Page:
Dietary glycemic index is often monitored closely by people with diabetes, but could it be relevant in other areas of health? A new mouse study suggests that dietary glycemic index could have a significant impact on autism spectrum disorder symptoms.
The findings of the study, published in Molecular Psychiatry, may also indicate a potential cause of the complex neurodevelopmental disorders.
The glycemic index (GI) is a form of ranking given to foods containing carbohydrates according to the overall effect they have on blood sugar levels. The quicker that foods are absorbed, the higher their GI score is.
Many foods commonly found in the Western diet such as bread, cereals and sugary processed foods lead to rapid increases and decreases in blood sugar levels. These foods are quick to digest and, therefore, typically have high GI scores.
A low-GI diet is mainly comprised of foods such as vegetables and whole grains that take longer to digest. Consuming carbohydrates that are slow to digest reduces the peaks in blood sugar levels that typically follow meals. As a result, a low-GI diet can help people with diabetes to keep their blood sugar levels under control.
"One thing that's driving a lot of general physiological changes in people is changes in the diet," says corresponding author Pamela Maher, a senior staff scientist at the Salk Institute for Biological Studies in La Jolla, CA.
For the study, the researchers investigated whether lowering the level of a specific byproduct of sugar metabolism would reduce the autism-like symptoms of in specially-bred mice. To assess this, two groups of pregnant mice and their offspring were fed with either high- or low-GI diets, consuming the same amount of calories.
After the newborn mice had finished weaning, the researcher conducted a series of behavioral and biochemical tests. They found that the mice following a high-GI diet exhibited the expected symptoms of autism - impaired social interactions, repetitive actions with no apparent purpose and extensive grooming.
More dramatic than this, however, were the changes observed by the researchers in the brains of the mice eating the high-GI diet. Compared with the mice following the low-GI diet, these mice had less doublecortin - a protein indicator of newly developing neurons - in their brains, and particularly in the region of the brain associated with memory.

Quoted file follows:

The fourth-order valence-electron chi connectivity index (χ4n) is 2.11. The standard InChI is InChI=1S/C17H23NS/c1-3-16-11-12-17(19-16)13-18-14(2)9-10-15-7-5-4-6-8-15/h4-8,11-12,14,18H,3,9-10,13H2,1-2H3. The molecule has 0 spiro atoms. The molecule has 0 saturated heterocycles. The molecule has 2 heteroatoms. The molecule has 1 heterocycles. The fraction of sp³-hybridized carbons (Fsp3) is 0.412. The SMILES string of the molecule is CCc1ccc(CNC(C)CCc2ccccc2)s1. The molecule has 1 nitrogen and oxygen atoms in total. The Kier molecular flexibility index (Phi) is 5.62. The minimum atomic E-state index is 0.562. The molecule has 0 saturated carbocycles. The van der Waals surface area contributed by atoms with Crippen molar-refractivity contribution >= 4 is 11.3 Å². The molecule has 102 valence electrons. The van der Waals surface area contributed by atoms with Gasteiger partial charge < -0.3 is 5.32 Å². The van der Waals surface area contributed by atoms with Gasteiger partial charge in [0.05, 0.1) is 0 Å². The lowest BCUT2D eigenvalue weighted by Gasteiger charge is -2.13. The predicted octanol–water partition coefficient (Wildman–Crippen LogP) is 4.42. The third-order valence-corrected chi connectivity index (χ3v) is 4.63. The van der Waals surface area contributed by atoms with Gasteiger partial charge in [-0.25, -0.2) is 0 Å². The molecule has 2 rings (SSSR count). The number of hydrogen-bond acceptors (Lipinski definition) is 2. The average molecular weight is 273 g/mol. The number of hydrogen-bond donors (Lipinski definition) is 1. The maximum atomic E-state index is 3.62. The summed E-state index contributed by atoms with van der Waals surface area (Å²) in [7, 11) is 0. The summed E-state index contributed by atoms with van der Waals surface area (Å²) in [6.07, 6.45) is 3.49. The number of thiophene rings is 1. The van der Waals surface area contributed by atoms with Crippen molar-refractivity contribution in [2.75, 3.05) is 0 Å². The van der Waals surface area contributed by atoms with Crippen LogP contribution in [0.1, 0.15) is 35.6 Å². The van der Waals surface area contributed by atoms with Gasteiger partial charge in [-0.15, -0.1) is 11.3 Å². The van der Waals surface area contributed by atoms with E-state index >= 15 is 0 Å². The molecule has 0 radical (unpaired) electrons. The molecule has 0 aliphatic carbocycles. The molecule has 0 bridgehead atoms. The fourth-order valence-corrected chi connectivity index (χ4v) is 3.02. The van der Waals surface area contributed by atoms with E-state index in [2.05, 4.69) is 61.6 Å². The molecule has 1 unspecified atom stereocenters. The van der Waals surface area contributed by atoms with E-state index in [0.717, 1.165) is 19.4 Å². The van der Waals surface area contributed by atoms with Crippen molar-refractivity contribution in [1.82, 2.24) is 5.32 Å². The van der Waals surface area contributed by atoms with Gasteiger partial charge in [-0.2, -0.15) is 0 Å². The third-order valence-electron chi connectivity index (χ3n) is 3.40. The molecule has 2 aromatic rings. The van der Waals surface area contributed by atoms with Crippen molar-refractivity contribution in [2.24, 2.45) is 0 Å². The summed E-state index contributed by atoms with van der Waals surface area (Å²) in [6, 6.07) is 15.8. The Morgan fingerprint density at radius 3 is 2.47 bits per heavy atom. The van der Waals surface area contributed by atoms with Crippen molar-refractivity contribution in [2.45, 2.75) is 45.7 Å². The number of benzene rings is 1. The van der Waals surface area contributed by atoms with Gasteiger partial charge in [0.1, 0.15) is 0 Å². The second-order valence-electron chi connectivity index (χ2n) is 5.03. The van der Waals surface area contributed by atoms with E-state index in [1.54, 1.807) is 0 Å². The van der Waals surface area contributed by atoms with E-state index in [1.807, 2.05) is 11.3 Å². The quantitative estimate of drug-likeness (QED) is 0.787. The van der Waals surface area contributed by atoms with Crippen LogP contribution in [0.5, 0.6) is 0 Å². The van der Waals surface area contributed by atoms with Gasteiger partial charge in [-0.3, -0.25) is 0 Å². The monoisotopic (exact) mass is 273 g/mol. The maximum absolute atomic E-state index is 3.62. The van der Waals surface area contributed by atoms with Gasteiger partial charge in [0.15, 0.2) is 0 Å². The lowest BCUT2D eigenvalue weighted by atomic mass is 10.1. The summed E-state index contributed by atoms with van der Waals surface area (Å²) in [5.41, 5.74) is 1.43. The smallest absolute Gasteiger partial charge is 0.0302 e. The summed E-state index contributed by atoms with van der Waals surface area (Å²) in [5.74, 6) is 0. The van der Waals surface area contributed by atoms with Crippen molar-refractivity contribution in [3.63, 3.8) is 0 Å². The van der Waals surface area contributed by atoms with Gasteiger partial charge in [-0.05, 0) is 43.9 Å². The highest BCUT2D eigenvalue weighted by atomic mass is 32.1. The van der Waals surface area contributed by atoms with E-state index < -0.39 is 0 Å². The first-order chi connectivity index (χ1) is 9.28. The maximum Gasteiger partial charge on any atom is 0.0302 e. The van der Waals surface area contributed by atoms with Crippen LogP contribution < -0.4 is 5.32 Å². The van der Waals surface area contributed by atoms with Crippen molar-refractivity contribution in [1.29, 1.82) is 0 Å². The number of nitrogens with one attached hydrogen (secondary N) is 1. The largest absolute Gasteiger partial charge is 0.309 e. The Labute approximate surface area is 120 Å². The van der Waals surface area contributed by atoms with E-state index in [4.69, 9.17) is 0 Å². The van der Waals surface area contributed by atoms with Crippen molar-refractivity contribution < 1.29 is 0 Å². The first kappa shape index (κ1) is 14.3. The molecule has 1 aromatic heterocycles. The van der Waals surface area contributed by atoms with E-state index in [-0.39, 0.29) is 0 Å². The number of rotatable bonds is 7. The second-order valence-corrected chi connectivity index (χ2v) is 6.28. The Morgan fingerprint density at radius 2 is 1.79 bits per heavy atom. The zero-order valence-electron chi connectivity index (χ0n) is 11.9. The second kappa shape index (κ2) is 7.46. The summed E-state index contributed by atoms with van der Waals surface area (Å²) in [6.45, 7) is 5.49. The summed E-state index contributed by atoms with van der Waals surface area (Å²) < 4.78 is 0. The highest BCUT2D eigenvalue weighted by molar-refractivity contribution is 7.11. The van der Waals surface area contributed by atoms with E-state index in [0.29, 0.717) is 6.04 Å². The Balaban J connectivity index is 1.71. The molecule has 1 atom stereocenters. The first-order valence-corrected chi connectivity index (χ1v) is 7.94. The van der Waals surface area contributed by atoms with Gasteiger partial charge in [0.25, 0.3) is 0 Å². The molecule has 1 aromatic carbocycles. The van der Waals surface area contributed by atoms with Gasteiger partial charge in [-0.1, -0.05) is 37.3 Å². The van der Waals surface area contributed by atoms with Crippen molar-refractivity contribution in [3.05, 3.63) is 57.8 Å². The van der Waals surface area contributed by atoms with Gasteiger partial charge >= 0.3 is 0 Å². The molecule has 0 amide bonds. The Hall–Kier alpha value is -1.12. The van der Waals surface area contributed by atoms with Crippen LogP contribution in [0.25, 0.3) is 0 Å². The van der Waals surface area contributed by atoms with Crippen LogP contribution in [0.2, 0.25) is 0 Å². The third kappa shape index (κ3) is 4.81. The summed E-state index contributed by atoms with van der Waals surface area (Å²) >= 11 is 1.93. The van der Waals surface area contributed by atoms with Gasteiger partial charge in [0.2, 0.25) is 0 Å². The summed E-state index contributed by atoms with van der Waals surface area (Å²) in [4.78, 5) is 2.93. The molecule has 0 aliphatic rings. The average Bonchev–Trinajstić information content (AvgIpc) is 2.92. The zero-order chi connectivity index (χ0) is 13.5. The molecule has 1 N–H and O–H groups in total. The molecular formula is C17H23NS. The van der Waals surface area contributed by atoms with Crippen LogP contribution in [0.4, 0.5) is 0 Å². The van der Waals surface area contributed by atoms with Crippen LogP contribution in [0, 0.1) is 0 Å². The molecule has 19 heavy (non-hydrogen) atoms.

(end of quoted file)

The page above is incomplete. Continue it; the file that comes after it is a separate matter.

The mice following the high-GI diet also had higher numbers of activated immune cells in the brain and more genes associated with inflammation were expressed in their brains, compared with the mice following the low-GI diet.
In previous human studies of mothers and children with autism, the activation of the immune system has been implicated, explains Maher, though these studies have tended to focus on infections causing sudden bouts of inflammation rather than a high-GI diet that can cause chronic inflammation at low levels.
The researchers found that the high-GI diet may have also altered the gut microbiome - the population of microbes in the intestine. They found evidence in the blood of changes to the breaking down of complex starches by bacteria in the large intestine.
"We were really surprised when we found molecules in the blood that others had reported could only be generated by gut bacteria," says Maher. "There were big differences in some of these compounds between the two diets."
Following on from these findings, the team will now examine gut bacteria and how inflammation affects neuron development and more directly. They also plan to analyze how changes in the timing of exposure to specific diets affect outcomes.
Previously, Medical News Today reported on a study finding that mothers of young children diagnosed with autism spectrum disorders are more likely to report gastrointestinal symptoms of constipation, diarrhea and food allergy or intolerance.